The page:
Casa Milà, aka La Pedrera, is one of the most popular hot spots in Barcelona. Too bad it was closed for the entire, freakin’ week I was there.
Built in 1906 and completed in 1912, this century-old structure was Gaudí’s most controversial one. Not because of any particular drama. People just didn’t like it. Disapproving citizens ridiculed it, calling it “La Pedrera” or “the stone quarry,” in reference to its weird design.
I don’t know what they were complaining about. To me, it looked just like Casa Batlló, except fatter and less colorful. My only complaint was that they wouldn’t let me inside. I was only able to take a picture through the front doors.
Finally, finally, finally, I got something off my bucket list!
I’ve always said that if ever I get the chance to really pursue whatever field of photography I want to, it would have been photojournalism. That’s choice number one. Choice number two would have been astrophotography. But taking into account the cost of all the equipment, plus the fact that my puny knowledge of astronomy is only limited to popular science and Michio Kaku, the chances of me ever taking up astrophotography is pretty much nil. Hence why it’s choice number two.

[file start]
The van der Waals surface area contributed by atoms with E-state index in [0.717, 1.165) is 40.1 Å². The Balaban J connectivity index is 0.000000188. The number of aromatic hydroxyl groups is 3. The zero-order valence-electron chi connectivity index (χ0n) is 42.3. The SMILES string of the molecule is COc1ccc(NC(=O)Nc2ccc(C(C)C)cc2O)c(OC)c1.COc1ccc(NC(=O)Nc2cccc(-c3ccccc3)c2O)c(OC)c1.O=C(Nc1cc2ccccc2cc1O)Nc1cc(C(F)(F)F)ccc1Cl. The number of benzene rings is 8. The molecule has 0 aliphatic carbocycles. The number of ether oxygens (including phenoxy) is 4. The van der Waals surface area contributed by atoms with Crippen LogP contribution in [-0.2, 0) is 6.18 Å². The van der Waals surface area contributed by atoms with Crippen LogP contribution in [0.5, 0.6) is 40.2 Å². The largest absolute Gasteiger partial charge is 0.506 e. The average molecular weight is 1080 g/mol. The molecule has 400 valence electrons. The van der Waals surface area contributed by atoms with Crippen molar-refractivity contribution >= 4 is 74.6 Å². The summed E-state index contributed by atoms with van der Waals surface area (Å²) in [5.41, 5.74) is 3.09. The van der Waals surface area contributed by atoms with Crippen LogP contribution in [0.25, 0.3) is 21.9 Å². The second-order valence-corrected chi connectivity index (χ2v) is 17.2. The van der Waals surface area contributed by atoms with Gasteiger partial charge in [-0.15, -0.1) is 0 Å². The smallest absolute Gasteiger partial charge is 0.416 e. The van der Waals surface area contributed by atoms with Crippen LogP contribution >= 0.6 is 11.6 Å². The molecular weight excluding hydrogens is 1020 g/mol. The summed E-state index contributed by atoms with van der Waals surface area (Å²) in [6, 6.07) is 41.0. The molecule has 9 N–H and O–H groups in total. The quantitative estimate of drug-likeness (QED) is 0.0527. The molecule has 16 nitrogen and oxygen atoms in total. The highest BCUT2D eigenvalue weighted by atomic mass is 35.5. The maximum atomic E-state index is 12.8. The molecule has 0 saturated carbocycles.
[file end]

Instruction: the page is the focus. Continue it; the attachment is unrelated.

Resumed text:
Now, the closest thing to astrophotography I have ever done was the lunar eclipse. I don’t even think that’s considered astrophotography. That’s like taking pictures of a daytime soap star from the 1970’s who happened to live next to you, then calling yourself a bonafide paparazzi. The next best thing I can shoot with my meager equipment was the Milky Way Galaxy. And dayuuum, what a sight it was! Something I’ve always dreamed of.
Anyway, these are not exactly perfect shots (far from it, actually), but hey, since this was the first time I had ever shot the galaxy, I will use that excuse. For now, enjoy!